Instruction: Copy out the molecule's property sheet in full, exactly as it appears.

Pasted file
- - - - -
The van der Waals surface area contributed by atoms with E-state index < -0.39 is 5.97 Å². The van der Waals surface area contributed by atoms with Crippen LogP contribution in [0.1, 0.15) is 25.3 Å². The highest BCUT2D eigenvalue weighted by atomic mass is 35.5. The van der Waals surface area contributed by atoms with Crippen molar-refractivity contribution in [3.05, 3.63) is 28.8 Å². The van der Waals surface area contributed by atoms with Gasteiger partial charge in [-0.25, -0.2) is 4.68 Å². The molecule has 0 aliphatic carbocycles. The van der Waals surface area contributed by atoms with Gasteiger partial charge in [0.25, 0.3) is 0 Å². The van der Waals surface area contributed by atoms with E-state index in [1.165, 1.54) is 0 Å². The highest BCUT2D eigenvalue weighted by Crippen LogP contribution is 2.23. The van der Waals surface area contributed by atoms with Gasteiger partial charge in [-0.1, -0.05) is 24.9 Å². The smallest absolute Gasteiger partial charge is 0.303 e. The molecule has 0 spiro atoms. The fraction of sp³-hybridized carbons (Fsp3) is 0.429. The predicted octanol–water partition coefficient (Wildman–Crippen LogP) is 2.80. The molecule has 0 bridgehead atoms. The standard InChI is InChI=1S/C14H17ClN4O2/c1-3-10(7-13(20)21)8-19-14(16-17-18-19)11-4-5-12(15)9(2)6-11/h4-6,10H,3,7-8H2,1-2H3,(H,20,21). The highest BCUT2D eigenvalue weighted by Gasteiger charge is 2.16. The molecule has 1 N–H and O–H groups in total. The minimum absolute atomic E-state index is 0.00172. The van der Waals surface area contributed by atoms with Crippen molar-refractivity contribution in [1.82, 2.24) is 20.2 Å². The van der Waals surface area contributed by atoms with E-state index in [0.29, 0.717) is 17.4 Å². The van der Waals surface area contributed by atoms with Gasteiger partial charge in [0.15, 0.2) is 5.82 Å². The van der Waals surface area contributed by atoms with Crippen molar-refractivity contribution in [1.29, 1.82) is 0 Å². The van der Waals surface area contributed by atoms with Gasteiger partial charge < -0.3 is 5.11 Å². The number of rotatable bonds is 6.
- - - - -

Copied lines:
The van der Waals surface area contributed by atoms with E-state index < -0.39 is 5.97 Å². The van der Waals surface area contributed by atoms with Crippen LogP contribution in [0.1, 0.15) is 25.3 Å². The highest BCUT2D eigenvalue weighted by atomic mass is 35.5. The van der Waals surface area contributed by atoms with Crippen molar-refractivity contribution in [3.05, 3.63) is 28.8 Å². The van der Waals surface area contributed by atoms with Gasteiger partial charge in [-0.25, -0.2) is 4.68 Å². The molecule has 0 aliphatic carbocycles. The van der Waals surface area contributed by atoms with Gasteiger partial charge in [0.25, 0.3) is 0 Å². The van der Waals surface area contributed by atoms with E-state index in [1.165, 1.54) is 0 Å². The highest BCUT2D eigenvalue weighted by Crippen LogP contribution is 2.23. The van der Waals surface area contributed by atoms with Gasteiger partial charge in [-0.1, -0.05) is 24.9 Å². The smallest absolute Gasteiger partial charge is 0.303 e. The molecule has 0 spiro atoms. The fraction of sp³-hybridized carbons (Fsp3) is 0.429. The predicted octanol–water partition coefficient (Wildman–Crippen LogP) is 2.80. The molecule has 0 bridgehead atoms. The standard InChI is InChI=1S/C14H17ClN4O2/c1-3-10(7-13(20)21)8-19-14(16-17-18-19)11-4-5-12(15)9(2)6-11/h4-6,10H,3,7-8H2,1-2H3,(H,20,21). The highest BCUT2D eigenvalue weighted by Gasteiger charge is 2.16. The molecule has 1 N–H and O–H groups in total. The minimum absolute atomic E-state index is 0.00172. The van der Waals surface area contributed by atoms with Crippen molar-refractivity contribution in [1.82, 2.24) is 20.2 Å². The van der Waals surface area contributed by atoms with E-state index in [0.29, 0.717) is 17.4 Å². The van der Waals surface area contributed by atoms with Gasteiger partial charge in [0.15, 0.2) is 5.82 Å². The van der Waals surface area contributed by atoms with Crippen molar-refractivity contribution in [1.29, 1.82) is 0 Å². The van der Waals surface area contributed by atoms with Gasteiger partial charge < -0.3 is 5.11 Å². The number of rotatable bonds is 6.